How to respond when a safeguarding concern is raised, becomes apparent, or if there is a perception of a potential safeguarding concern?
It is important to respond sensitively and listen. It is important to capture what you have seen or heard accurately and factually and report it to the church authorities running or overseeing your course as soon as possible so that appropriate action can be taken to protect any individual at risk, or who has been harmed. If the issue is not dealt with or resolved satisfactorily, please direct your safeguarding concern as soon as possible to the appropriate local authorities and/or, if appropriate, the emergency services such as the local police. Team members should be aware that confidentiality should not be a reason to not disclose, and it is important to not promise confidentiality.
Is there anything specific to keep in mind for online courses?
The principles for hosting courses online are the same as within an in-person course. It is important, though, to recognize the specific risks created with all forms of online communication and to ensure that all activity avoids the risk of communications that are insulting, threatening or abusive. For example, you may want to consider adjusting the settings of your online platform, if possible, to restrict private messaging between guests.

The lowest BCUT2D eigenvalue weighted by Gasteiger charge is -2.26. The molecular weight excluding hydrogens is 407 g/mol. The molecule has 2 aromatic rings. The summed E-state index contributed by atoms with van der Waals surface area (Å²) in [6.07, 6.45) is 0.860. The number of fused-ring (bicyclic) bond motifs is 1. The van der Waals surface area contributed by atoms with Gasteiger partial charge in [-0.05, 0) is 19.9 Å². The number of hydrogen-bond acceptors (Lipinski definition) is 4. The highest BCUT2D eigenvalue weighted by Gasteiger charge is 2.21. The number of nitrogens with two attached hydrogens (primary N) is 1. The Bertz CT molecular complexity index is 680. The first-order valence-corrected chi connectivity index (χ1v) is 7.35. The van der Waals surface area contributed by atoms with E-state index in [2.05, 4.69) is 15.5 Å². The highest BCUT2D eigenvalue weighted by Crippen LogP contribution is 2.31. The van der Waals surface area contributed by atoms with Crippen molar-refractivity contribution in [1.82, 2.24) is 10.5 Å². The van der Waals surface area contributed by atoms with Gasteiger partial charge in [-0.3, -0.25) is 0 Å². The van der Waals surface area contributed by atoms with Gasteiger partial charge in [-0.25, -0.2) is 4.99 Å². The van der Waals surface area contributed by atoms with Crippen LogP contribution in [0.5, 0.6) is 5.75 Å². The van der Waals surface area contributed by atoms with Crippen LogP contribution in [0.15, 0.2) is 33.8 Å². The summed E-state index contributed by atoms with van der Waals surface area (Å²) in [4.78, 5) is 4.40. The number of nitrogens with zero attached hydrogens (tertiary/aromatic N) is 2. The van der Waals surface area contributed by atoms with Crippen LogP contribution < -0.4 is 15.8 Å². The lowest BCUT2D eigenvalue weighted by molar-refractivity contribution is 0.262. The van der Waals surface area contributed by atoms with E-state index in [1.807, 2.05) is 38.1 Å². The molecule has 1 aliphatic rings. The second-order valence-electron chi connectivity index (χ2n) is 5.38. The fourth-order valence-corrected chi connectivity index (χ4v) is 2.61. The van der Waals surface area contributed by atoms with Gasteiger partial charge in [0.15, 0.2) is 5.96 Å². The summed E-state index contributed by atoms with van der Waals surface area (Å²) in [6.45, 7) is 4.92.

It is important to recognize the specific risks created with all forms of online communication and to ensure that all activity avoids the risk of:
· Communications that are insulting, threatening, abusive, offensive, sexual or otherwise inappropriate
· Impersonation and grooming
· Forming inappropriate relationships
· Bullying and harassment
What do I need to know if the course is for youth / young people?
When running Alpha specifically for youth or young people, it is crucial to prioritize the safety and well-being of young people. In addition to following general safeguarding practices, which includes training hosts and helpers and following safer recruitment processes, it is important to create an atmosphere where young participants feel comfortable and empowered to express themselves. This will involve appointing youth leaders who understand the unique challenges faced by young people and can provide appropriate support or, in the case of an Alpha being hosted by youth or young people themselves, ensuring that a suitable adult or youth leader is present to help supervise and facilitate a safe environment. Additionally, it is essential to be willing to address topics relevant to youth that may come up, such as mental health, peer pressure, and healthy relationships within the context of faith. By catering to the specific needs of young participants, we can create a nurturing environment that encourages their spiritual growth and development.
In conclusion, good safeguarding practices enable us to both create a safe environment and to recognize the signs that could indicate harm or abuse and to know how to respond whenever a concern arises. Consistent with the best practices in this document including Alpha International’s safeguarding statement (for which a link has been provided) we strongly recommend that churches and organisations running Alpha should have appropriate and legally compliant safeguarding policies and procedures in place, which are well understood by all involved, so that team members, volunteers and participants experience a safe environment.